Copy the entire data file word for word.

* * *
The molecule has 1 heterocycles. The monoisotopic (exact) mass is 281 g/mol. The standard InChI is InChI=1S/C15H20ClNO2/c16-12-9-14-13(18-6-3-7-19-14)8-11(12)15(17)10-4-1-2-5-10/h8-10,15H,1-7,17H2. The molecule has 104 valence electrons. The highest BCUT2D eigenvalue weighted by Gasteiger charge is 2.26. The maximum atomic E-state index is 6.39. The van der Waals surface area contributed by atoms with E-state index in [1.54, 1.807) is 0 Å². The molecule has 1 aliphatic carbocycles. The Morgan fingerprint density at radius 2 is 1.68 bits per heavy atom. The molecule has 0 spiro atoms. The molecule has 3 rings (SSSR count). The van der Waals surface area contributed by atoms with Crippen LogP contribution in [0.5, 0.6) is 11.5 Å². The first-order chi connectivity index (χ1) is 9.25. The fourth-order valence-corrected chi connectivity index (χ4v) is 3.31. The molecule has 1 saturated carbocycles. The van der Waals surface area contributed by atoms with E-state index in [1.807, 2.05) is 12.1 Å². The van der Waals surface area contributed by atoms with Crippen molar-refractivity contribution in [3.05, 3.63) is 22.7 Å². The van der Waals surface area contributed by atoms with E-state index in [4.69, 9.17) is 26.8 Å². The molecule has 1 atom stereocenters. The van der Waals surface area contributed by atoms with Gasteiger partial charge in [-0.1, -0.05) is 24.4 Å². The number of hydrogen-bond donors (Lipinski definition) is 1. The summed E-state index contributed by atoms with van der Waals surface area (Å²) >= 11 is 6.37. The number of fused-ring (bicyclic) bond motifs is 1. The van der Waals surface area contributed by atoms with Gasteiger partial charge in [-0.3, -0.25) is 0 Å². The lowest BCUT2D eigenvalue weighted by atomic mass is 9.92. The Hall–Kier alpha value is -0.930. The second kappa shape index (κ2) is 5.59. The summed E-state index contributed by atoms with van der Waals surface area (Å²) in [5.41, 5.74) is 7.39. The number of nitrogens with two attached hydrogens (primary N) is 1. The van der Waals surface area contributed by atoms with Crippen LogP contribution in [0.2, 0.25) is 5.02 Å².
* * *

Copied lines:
The molecule has 1 heterocycles. The monoisotopic (exact) mass is 281 g/mol. The standard InChI is InChI=1S/C15H20ClNO2/c16-12-9-14-13(18-6-3-7-19-14)8-11(12)15(17)10-4-1-2-5-10/h8-10,15H,1-7,17H2. The molecule has 104 valence electrons. The highest BCUT2D eigenvalue weighted by Gasteiger charge is 2.26. The maximum atomic E-state index is 6.39. The van der Waals surface area contributed by atoms with E-state index in [1.54, 1.807) is 0 Å². The molecule has 1 aliphatic carbocycles. The Morgan fingerprint density at radius 2 is 1.68 bits per heavy atom. The molecule has 0 spiro atoms. The molecule has 3 rings (SSSR count). The van der Waals surface area contributed by atoms with Crippen LogP contribution in [0.5, 0.6) is 11.5 Å². The first-order chi connectivity index (χ1) is 9.25. The fourth-order valence-corrected chi connectivity index (χ4v) is 3.31. The molecule has 1 saturated carbocycles. The van der Waals surface area contributed by atoms with E-state index in [1.807, 2.05) is 12.1 Å². The van der Waals surface area contributed by atoms with Crippen molar-refractivity contribution in [3.05, 3.63) is 22.7 Å². The van der Waals surface area contributed by atoms with E-state index in [4.69, 9.17) is 26.8 Å². The molecule has 1 atom stereocenters. The van der Waals surface area contributed by atoms with Gasteiger partial charge in [-0.1, -0.05) is 24.4 Å². The number of hydrogen-bond donors (Lipinski definition) is 1. The summed E-state index contributed by atoms with van der Waals surface area (Å²) >= 11 is 6.37. The number of fused-ring (bicyclic) bond motifs is 1. The van der Waals surface area contributed by atoms with Gasteiger partial charge in [-0.3, -0.25) is 0 Å². The lowest BCUT2D eigenvalue weighted by atomic mass is 9.92. The Hall–Kier alpha value is -0.930. The second kappa shape index (κ2) is 5.59. The summed E-state index contributed by atoms with van der Waals surface area (Å²) in [5.41, 5.74) is 7.39. The number of nitrogens with two attached hydrogens (primary N) is 1. The van der Waals surface area contributed by atoms with Crippen LogP contribution in [0.2, 0.25) is 5.02 Å².